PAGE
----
Carbon nanotube computer integrates RAM into the CPU

Posted on Monday, Jul 10 2017 @ 13:01 CEST by Thomas De Maesschalck
Researchers from Stanford University and MIT created a carbon nanotube (CNT) based 3D computer chip that eliminates the need for a bus by integrated RAM into the CPU. The experimental CNT chip is the most complex nanoelectronic system ever made and it is capable or running software, a basic multi-task operating system, and performing MIPS instructions.
The problem facing engineers today is not so much one of how to increase processing power or storage capacity as it is one of how to pass large volumes of data back and forth. The fastest CPU and RAM is still only as fast as the bus. While advancements in processors and memory are still being made, communication between the two is a looming limitation. As the volume of data that needs to be processed increases (think 4K+ video), the more congested the lines of communication become. So processing speed will eventually become hampered by the physical limitations of parallel communication.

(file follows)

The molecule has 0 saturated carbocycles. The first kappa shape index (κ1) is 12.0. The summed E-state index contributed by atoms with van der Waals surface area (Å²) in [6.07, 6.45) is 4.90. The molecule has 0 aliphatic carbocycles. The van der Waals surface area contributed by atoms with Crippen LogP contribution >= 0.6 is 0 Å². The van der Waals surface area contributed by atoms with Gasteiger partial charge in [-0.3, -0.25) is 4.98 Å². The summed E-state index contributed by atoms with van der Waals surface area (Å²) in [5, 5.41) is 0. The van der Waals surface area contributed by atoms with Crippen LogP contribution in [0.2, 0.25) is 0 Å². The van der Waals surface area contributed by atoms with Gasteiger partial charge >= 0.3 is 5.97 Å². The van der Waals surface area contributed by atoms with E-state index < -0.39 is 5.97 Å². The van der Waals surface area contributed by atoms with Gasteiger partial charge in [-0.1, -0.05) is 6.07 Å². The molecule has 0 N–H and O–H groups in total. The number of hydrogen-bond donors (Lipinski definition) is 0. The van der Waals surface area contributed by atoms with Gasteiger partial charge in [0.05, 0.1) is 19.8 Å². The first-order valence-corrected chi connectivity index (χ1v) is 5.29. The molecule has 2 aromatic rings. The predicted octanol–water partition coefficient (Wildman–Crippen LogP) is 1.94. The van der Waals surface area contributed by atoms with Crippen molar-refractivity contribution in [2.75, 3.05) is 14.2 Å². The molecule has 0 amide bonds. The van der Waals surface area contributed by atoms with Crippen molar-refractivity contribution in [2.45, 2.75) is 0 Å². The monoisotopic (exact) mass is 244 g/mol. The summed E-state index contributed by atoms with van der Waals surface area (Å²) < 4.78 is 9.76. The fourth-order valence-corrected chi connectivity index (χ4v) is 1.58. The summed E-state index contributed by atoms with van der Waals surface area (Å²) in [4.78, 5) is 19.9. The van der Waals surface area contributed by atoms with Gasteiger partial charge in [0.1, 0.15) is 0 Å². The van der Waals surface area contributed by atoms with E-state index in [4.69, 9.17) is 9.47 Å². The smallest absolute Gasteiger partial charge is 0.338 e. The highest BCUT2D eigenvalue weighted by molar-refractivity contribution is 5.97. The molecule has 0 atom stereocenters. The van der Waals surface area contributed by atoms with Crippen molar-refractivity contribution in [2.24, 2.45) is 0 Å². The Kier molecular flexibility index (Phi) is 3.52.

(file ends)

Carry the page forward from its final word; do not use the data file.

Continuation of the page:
Using the lab's limited production capabilities, they created a CNT chip with 1 million RRAM cells and 2 million carbon nanotube field-effect transistors (CNFET). Further details can be read at TechSpot.

CNT computer

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Thomas De Maesschalck

Thomas has been messing with computer since early childhood and firmly believes the Internet is the best thing since sliced bread. Enjoys playing with new tech, is fascinated by science, and passionate about financial markets. When not behind a computer, he can be found with running shoes on or lifting heavy weights in the weight room.

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